Fifty-five SoAS Students Embark on Another URaD Journey


The School of Arts and Sciences (SoAS) at LAU kicked off the second edition of its signature Undergraduate Research and Discovery (URaD) program on May 31 with 55 new enthusiastic junior students from various disciplines.

The SoAS created the competitive one-year program for its students from all majors to allow them to conduct research and/or artistic projects under the direct supervision of a faculty mentor, without the pressure of failing their courses.

Once admitted, URaD scholars receive intensive training over 10 days by faculty from across the school. The program runs eight 2.5-hour workshops that are mandatory for all participants.

This year, the students who were accepted in the program are majoring in biology, chemistry, physics, psychology, computer science, political science, mathematics, English, education, philosophy, gender studies and bioinformatics.

Raya Eid said her choice of majoring in bioinformatics was driven by her interest in research, and URaD presented the perfect opportunity for her to develop her skills.

“It is the field I love and hope to practice in the future, so as soon as I found an opportunity to make my hopes come true this early on as an undergraduate and attain this unique research experience I did not hesitate to apply!”

Eid, who was diagnosed with Type I Diabetes when she was six years old, said it has always been her dream “to contribute to research in the field of autoimmune diseases, specifically diabetes, because it is very promising and compelling.” During her time with URaD, she plans to explore the genetic background of Type I Diabetes Mellitus.

Mahatab El Haj, a psychology and TV/Film double major, reapplied to URaD after completing the first edition because she wanted “to be immersed in a research loving and encouraging environment once again.”

“I first applied because of my curiosity and craving for research. I reapplied [for the second edition] because I now find that this craving requires long term satiation,” said El Haj.

“I look forward to orienting myself and my pattern of thinking more towards finding questions and striving to answer them in an advanced academic environment!” she added.

Caren Kandil, a first-year biology pre-med student, applied to the program because she believed it will allow her “to gain deeper knowledge about scientific processes and sharpen my critical and analytical thinking skills.” She will be tackling research on how different PHD variations affect hypoxic tumor environment in breast carcinoma.  

“URaD gives the opportunity to work closely with research experienced mentors which allows us to overcome any obstacles through the journey,” she said.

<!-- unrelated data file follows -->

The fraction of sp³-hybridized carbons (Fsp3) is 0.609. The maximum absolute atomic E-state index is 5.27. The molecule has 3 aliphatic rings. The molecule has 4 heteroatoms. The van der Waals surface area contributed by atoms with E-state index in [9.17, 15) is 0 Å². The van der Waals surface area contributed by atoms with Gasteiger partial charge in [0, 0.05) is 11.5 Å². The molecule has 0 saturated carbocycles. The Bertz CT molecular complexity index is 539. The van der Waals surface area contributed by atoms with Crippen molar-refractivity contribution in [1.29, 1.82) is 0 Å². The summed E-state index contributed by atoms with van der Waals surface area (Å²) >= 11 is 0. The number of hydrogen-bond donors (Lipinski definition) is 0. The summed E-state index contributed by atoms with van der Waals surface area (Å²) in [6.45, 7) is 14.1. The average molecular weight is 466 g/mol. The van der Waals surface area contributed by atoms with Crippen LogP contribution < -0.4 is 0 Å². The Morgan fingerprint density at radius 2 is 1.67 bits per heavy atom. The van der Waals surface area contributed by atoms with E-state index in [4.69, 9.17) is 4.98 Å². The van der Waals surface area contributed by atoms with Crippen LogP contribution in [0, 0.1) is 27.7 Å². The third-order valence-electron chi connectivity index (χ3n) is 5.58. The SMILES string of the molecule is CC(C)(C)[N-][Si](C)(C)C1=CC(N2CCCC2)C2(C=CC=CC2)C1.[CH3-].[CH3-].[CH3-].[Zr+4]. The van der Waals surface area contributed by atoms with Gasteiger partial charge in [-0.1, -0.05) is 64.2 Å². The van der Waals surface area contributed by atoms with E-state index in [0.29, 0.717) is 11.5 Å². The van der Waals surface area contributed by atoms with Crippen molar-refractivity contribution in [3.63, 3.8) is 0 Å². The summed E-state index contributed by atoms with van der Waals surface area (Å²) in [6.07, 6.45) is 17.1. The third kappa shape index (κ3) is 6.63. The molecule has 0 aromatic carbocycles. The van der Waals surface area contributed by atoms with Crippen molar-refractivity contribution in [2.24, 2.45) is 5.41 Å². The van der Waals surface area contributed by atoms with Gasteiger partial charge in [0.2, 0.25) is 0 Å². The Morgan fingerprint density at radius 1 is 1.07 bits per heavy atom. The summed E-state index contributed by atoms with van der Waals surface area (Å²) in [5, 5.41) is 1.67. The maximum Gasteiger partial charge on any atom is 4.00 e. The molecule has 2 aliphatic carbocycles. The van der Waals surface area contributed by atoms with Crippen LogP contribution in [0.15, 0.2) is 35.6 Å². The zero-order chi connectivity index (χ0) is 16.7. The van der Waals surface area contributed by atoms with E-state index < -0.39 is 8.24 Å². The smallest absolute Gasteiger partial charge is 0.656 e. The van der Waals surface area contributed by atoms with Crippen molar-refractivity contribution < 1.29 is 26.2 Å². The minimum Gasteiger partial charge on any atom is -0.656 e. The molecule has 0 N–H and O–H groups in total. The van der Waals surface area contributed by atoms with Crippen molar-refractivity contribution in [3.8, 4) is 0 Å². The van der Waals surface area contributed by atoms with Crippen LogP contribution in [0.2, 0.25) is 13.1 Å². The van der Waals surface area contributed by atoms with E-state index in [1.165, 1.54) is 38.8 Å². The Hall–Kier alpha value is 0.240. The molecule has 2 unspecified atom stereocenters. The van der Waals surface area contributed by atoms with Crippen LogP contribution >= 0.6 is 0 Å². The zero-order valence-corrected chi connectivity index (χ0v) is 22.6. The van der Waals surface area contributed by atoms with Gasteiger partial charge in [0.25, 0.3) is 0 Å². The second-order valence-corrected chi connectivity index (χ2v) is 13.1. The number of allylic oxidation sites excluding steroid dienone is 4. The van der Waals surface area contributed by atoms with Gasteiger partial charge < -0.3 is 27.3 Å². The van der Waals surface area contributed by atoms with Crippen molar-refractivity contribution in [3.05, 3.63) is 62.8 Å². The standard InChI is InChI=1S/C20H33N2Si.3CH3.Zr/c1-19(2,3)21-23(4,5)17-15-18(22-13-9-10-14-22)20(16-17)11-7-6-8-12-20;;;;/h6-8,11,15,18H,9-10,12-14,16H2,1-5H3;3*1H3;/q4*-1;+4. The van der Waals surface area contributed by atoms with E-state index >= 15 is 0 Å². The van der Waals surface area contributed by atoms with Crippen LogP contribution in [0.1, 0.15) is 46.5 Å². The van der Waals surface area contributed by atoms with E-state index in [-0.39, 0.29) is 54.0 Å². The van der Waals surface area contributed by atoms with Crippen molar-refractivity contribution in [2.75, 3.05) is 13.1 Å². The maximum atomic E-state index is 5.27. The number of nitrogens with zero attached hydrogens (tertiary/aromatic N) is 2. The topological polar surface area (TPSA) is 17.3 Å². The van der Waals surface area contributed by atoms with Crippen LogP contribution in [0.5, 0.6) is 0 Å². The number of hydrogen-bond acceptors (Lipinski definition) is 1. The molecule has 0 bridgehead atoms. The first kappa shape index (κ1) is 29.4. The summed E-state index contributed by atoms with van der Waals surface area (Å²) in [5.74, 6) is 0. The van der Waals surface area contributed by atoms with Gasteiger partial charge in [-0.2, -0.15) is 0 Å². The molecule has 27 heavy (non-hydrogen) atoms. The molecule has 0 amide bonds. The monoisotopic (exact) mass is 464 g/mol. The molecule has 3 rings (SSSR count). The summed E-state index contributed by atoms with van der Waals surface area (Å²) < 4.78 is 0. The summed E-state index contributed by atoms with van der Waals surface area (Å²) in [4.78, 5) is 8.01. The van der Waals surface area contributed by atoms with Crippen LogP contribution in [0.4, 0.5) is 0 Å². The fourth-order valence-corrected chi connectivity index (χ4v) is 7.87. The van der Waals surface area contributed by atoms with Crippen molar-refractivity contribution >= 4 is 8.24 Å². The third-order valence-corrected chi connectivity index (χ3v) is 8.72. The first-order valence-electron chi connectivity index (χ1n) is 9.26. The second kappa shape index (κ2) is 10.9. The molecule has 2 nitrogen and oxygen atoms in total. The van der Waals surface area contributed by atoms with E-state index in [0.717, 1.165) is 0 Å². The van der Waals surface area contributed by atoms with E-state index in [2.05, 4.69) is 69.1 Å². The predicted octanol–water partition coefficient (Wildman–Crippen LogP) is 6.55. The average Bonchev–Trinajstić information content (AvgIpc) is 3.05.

In addition to the courses, URaD will also host researchers and public figures who “will present motivational and life experience talks along the seminar series,” said Assistant Professor of Chemistry Elias Akoury, who is program co-coordinator with Assistant Professor of Multimedia Journalism Claudia Kozman.

Faculty members who agreed to be URaD mentors are invited to give 30-minute presentations during which they talk about who they are as researchers and highlight their areas of focus.

“Students are very motivated to take part in a research under a mentor. Many have already started working on their proposals and are engaging in laboratory work. I am very confident of the research deliverables at high standards,” said Dr. Akoury, also a mentor in the program. 

Assistant Professor of Psychology Pia Tohme, who mentored three psychology students and two biology pre-med biology students in URaD’s first edition, said the experience fed into her commitment to promote research ideas and guide her students toward manifesting those ideas into studies.

“Undergraduate students tend to have very big and broad ideas, which are sometimes too optimistic to fit in one research proposal. They have to choose the primary objectives and possibly leave some ideas for future projects, all of this emphasizing the difference between feasibility, ambition and how to balance the two,” said Tohme, who is mentoring students this year as well.

The URaD experience differed from supervising students in her psychology classes because applicants had more freedom and flexibility in exploring their ideas without the pressure of passing a course.

“It was interesting to see them from a different light and how they grew after having taken the workshops offered by URaD. It was inspiring to see them confident in presenting their own ideas and taking initiative in arguing their opinions,” she said.

At the end of each cycle, all scholars receive a certificate of completion from the Dean’s Office.